It’s August, and we can’t wait for the new yams coming from Onitsha. A lot of good things are happening at Pricepally, and we are excited to fill you in.

Are you ready? Let’s dive


If the local markets are still selling 50KG of Tomatoes for more than N30000 or more, Pricepally can’t relate because we’ve got the best deals on your favourite food items on lock. As of 2nd August 2021, a bag of Tomatoes decreased by 37.8%, dropping from the initial price of N45000 to N28000 on Pricepally. By 10th August, 50KG of tomatoes sold at N25000, totalling the initial percentage decrease of 44%.

Other products, especially vegetables and roots, have also experienced price drops.

For more, please visit pricepally.com.

Pricepally featured by the World Food Programme.

“Nobody should be hungry. It’s crazy that we are even talking about this. Nobody should go to bed hungry because they can’t afford food. — Luther Lawoyin.

As a digital food cooperative on a mission to enable easy access to fresh and nutritious food for all in the African continent, we are excited to announce our participation and feature on the World Food Programme’s Zero Hunger Sprint.

This year, Pricepally emerged winner alongside six out of ten startups in the WFP Zero Hunger Sprint innovation challenge. The challenge was to find the most cutting edge start-ups addressing food security in Nigeria. The six winners received a total of 120 Million, with Pricepally receiving a total of N10 million naira in cash awards, mentorship from investors and participation in a six-month Sprint Programme designed by the World Food Programme.

At Pricepally, Community, Quality and Reliability are some keywords that describe the essence of who we are and what we are constantly trying to achieve. 
Our CEO, Luther Lawoyin, perfectly captures the importance of what we do and how it aligns with the United Nation’s goal to eradicate hunger and improve seamless access to food in Africa.

Watch video on our IGTV

Change is Coming — Pricepally is launching a new Mobile App and Website to serve more people.

Innovation is the core of what we do at Pricepally, and as our CEO, Luther, fondly says —

“We are building the next generation food system for African cities.”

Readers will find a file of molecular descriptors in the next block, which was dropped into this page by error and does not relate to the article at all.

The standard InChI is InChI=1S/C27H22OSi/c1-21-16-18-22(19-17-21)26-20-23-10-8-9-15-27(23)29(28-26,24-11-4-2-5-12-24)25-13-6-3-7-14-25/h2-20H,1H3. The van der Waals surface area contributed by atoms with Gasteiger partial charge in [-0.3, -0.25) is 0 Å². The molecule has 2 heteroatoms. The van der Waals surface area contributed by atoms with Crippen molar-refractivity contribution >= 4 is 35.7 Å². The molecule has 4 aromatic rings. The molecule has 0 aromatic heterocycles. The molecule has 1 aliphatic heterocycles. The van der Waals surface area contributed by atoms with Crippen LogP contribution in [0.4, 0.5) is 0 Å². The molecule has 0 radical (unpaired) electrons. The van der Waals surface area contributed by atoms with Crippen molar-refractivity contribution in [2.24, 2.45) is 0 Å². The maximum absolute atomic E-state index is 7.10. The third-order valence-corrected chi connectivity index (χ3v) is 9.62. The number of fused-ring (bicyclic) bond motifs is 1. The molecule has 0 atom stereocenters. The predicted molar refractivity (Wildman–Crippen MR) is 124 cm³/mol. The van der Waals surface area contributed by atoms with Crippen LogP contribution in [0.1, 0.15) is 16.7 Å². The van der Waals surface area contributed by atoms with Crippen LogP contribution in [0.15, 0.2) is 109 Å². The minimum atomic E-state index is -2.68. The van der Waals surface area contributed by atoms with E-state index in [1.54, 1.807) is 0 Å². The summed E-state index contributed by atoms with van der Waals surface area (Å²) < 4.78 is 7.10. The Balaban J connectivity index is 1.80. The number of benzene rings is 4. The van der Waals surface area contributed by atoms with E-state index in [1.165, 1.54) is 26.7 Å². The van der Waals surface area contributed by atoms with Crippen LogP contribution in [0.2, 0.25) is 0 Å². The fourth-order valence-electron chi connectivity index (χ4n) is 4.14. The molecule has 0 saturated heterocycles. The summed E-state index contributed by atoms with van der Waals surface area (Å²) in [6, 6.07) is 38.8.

Over the last few years, e-commerce has become an indispensable part of the global retail framework, and Africa cannot be left behind.

This month our new Website and Applications will be launching to give all of our users a better experience at shopping.
Technology makes life better, and this is convenient because we want to make your life better too, using Technology.

And don’t worry, we will let you know when we do.


Is the Devaluation of Naira the reason for high food prices?

There has been a noticeable pattern of increment across several service channels in Nigeria. Inflation has plagued the Nigerian economy, and important things such as the cost of food and transportation have been dealt severe blows. Inflation is a term used in the field of Economics to describe the general and progressive increase in prices and a fall in the purchasing value of money.

Many sources attribute the high cost of food to Insecurity in the North-East and the COVID19 pandemic. Still, recently the Ministry of Agriculture has said that the devaluation of Naira is to share part of the blame for why food isn’t affordable in Nigeria.

According to Mohammad Sambo Nanono, neighbouring countries buy in dollars because it is much more profitable than Naira.

In his words, “Recently you can see a certain rise in the prices of foods. The reason is that the Naira crashed at the foreign exchange inter-market. At the moment, a dollar is selling for over N500 to one dollar. So for our French Colonies counterparts, they found it cheaper to come and buy our Naira with the dollar; our goods, including foodstuffs, are being shipped out daily”.

He further explained that the situation could not be salvaged since the implementation of The African Continental Trade Area agreement, which mandated its members to liberalise 90% of tariff lines. This means that member countries will ultimately reduce tariffs on 90% of products traded under the implementation.

The Agreement establishes a single market for goods and services across 54 countries, allows for the free movement of business travellers and investments, and creates a unified customs union to streamline trade on the continent.

“This is the main reason currently responsible for the prices of foodstuffs in Nigeria have gone up, and you cannot stop that under the AfCFTA agreement because there is free movement of goods and services. That is exactly the cause of the problem now.”

Nigeria can earn $20BN annually from Oil palm Production.

Nigeria spends a whopping $500 million to import palm oil annually to meet local demand. The irrational dependence on petro-dollars resulted in the country abandoning palm oil production in commercial quantities, a commodity it was the leading global producer in the 1960s and early 1970s.

Governor Godwin Obaseki emphasised the need for Nigeria to diversify its economy from crude oil, noting that the nation can earn $20bn annually from the cultivation and production of oil palm.

Obaseki told journalists in Benin that the decline in crude oil prices and the COVID -19 pandemic highlighted the importance and urgency to diversify the country’s economy to create an alternative source of revenue.

The governor said his government was investing hugely in the agricultural sector to boost the state’s economy, tackle food insecurity and create wealth for Edo citizens.

Looking for a convenient way to shop bulk and fresh food items in Lagos?

It’s not too late to join the train of Nigerians shopping smartly.

Sign up on pricepally.com and download our mobile applications to enjoy endless discounts and high-quality service today.

It’s free 🙂


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